Meet Nisreen Mehho, from Syria at Rotterdam School of Management
Last name: Nisreen Mehho
Place of birth: Aleppo, Syria
Place of residence: Haarlem, the Netherlands
Fun fact about yourself: I exercise to eat what I want
Business School Program: Change Management, RSM
Can you tell us a bit about your life and career before you study a business degree?
Before studying at Erasmus, I studied Dutch and English to continue my studies and volunteered in a refugee support organization Vluchtelingenwerk Nederland (VWN). I also became the mother of a child who is now four and a half years old.
Can you tell us about your decision to seek refuge and relocate, and the journey that involved? What did you find most difficult about arriving in a whole new country?
In 2009, I graduated from the University of Aleppo then I worked for three years at the United Nations as an advisor in the field of microfinance for women’s projects. In 2011, the revolution started against the dictatorial regime of Assad, so I had to move to my village. There, I married my current husband because I wanted to be with the one I love in this war. But we didn’t want to have children in an atmosphere of violence and murder. After having despaired of finding a peaceful solution to build a civil society and a decent life, we decided to go to the Netherlands. I arrived in the Netherlands in 2014 and then started my second tough trip to face the hardships and challenges of living in a new country. The big challenge was the language of the country and how to express myself in a society that doesn’t know much about my culture other than a few stereotypical images and stigmas. In addition, I suffered a lot from nostalgia for my days in my country and with my family. It was difficult to translate my feelings as an asylum seeker, even though we as human beings express our feelings in the same way. We all cry when we are sad and laugh when we are happy, but my feelings were postponed because of my concern to fit into a new society and understand life in this country. Other challenges were related to finding a job at the level of my university degree. Finding a job in the Netherlands has been one of the most difficult things I have encountered, and I think it is one of the main reasons I took a master’s degree in university. Also, making new friendships in a new country was very difficult, especially after losing most of my friends. During the first years of the war, some of them were arrested by the Syrian authorities, and some of them fled to other countries and some of them died. As a newcomer and survivor of the war, it was not easy to form friendly relations with people even from my home country.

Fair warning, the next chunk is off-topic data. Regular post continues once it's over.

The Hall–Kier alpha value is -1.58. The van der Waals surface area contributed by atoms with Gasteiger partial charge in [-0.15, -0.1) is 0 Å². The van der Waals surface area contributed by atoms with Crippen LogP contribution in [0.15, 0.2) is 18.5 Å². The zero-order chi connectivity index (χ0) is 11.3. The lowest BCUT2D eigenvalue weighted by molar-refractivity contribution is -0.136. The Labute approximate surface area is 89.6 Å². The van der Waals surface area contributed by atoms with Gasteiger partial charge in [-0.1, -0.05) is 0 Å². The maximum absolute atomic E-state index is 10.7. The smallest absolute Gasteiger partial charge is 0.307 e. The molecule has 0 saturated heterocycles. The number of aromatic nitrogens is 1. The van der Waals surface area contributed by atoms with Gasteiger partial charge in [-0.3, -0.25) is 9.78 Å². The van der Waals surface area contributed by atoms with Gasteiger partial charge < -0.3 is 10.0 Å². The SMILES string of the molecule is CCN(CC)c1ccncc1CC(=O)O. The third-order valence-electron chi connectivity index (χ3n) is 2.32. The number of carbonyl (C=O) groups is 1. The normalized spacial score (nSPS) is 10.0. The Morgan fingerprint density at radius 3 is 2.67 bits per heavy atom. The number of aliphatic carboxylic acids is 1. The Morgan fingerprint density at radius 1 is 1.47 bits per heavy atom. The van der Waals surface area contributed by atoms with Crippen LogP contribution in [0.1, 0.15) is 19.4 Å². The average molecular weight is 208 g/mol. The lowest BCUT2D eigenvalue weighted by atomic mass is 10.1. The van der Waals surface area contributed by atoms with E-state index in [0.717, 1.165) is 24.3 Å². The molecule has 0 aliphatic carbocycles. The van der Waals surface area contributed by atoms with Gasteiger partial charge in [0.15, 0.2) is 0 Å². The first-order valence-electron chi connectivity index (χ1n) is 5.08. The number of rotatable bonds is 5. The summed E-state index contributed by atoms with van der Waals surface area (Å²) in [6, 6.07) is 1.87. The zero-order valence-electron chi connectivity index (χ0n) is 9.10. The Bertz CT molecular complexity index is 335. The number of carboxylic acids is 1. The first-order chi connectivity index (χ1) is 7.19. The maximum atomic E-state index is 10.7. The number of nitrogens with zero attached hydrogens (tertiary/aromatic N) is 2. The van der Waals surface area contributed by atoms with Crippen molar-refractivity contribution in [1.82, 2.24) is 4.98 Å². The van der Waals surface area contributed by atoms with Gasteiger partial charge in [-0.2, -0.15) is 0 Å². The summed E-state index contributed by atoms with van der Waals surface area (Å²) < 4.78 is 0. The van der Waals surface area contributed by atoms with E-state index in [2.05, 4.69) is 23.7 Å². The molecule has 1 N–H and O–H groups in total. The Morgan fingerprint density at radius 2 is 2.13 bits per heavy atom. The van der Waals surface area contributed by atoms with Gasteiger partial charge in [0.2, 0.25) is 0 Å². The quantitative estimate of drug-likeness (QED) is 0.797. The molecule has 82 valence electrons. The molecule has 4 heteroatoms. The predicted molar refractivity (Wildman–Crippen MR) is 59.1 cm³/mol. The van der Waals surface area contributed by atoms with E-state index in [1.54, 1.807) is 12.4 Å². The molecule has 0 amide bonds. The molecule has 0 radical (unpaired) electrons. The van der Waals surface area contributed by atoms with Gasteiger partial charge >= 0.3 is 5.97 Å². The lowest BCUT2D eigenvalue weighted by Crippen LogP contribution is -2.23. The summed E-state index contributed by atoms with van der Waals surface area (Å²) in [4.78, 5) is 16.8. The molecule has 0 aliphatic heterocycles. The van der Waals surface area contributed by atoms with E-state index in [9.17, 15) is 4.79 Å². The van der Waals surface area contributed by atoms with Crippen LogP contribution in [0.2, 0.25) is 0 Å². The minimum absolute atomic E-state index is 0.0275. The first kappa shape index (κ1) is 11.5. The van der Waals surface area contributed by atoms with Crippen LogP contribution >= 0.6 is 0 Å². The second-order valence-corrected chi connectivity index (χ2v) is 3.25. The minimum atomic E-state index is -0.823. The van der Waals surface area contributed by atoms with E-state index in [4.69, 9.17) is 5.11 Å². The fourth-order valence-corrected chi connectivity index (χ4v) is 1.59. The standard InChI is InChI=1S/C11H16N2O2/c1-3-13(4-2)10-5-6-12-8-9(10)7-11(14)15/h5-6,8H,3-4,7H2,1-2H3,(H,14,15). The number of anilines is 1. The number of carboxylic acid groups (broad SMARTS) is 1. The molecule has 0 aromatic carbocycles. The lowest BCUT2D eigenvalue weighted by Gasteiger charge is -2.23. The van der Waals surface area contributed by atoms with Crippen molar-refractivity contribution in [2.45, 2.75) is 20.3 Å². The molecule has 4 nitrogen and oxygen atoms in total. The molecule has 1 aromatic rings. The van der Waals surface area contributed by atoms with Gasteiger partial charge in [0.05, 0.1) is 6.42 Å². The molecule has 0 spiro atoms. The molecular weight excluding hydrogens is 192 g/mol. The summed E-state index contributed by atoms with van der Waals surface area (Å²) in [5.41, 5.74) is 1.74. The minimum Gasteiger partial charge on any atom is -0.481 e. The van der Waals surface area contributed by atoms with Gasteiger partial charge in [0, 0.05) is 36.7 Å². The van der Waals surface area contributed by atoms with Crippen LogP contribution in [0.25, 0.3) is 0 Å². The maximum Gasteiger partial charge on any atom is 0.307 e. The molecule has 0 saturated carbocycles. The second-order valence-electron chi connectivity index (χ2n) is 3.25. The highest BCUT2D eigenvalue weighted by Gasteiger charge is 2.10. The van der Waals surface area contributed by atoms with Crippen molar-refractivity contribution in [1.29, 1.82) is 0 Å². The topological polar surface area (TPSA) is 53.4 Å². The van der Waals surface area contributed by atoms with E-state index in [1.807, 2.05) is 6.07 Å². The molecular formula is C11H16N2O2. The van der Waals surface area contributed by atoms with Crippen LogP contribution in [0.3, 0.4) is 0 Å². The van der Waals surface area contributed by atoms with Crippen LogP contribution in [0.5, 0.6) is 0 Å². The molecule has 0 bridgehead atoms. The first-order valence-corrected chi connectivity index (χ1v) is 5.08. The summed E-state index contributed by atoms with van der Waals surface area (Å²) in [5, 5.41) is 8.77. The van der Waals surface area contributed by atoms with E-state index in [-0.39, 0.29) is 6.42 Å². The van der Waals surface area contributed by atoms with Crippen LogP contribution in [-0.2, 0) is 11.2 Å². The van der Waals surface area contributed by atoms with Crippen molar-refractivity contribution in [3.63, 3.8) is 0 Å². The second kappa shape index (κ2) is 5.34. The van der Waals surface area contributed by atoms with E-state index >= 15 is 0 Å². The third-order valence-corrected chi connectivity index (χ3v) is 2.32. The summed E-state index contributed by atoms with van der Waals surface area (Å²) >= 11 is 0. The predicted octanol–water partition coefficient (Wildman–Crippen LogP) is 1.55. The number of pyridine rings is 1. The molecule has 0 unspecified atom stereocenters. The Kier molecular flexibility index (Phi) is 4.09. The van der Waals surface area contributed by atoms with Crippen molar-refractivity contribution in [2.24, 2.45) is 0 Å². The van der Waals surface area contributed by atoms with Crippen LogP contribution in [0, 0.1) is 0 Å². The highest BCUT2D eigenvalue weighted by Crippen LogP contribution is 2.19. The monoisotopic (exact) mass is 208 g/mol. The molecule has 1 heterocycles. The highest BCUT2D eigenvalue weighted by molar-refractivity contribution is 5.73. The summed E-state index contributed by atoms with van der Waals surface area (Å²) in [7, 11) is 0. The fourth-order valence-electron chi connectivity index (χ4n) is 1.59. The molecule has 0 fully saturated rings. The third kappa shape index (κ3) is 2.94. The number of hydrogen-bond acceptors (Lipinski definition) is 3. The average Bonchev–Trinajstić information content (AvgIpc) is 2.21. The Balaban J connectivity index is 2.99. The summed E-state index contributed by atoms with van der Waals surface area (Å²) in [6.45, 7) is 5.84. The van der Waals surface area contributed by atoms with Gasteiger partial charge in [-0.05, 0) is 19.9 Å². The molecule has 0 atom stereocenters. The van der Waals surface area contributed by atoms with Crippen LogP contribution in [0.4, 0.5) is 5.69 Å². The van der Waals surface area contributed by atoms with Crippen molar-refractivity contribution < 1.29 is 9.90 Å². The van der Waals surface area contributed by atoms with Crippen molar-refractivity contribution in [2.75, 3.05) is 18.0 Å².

Why did you decide to apply to RSM?
I chose the Erasmus program because I found it suitable for my language skills after the UAF (FOUNDATION FOR REFUGEE STUDENTS) appointed me to this program. I found it to be a short program that I could follow alongside my private life as a wife and mother, finding a balanced project with my husband. Because my Syrian certificate is equivalent to a bachelor’s degree in the Dutch education system, I could start studying at a Dutch university without taking a bachelor’s course. It was also, as I mentioned above, the shortest way to find a job and quickly integrate into society.
How was your experience and what did you find the most difficult?
It was a precious experience and brought great changes in my life thanks to UAF and Erasmus University for giving me the opportunity to build a good future here. The experience was also new, as the education system differs from the education systems in the Middle East. For example, teamwork, I had never experienced it, and through my Erasmus experience, this skill has developed a lot. Thanks to my Change Management Specialist, I also learned a lot about implementing positive personal changes in my life and the life of my family. My study has helped me turn difficulties into opportunities for personal development.
Tell us about your life and career after graduation?
After obtaining my master’s degree, I started at UWV as an intern / policy advisor (beleidsadviseur) in the field of corporate social responsibility. It is an amazing experience from which I am continually learning new things.
What skills have you used from the program in your career?
I have not yet had the opportunity to use my scientific knowledge in my work, but in the coming period I will be directing my efforts towards a profession through which I can use my scientific and personal experience.
What advice would you give to other refugees who wish to leave their country and are considering studying at a business school?
Take good care of yourself, because life always has difficulties, and take a positive look at those difficulties which can bring you many opportunities to be in a better place. Studying at a Dutch university is a challenge for yourself in the first place, but it is an exceptional chance to develop your skills, integrate and learn new things that will help you find your way in the Netherlands. . Don’t say ‘I can’t do it’, instead say ‘I can do it and I will make it happen’ because I deserve a better life ‘.
Where do you see yourself in the next five years?
First of all, I want to enjoy my life with my family after two years of hard work. I have a lot of dreams like getting a PhD, and who knows maybe I’m starting my own project to help other people make their lives better for the better.
DON’T MISS: MEET THE REFUGEES FROM BUSINESS SCHOOLS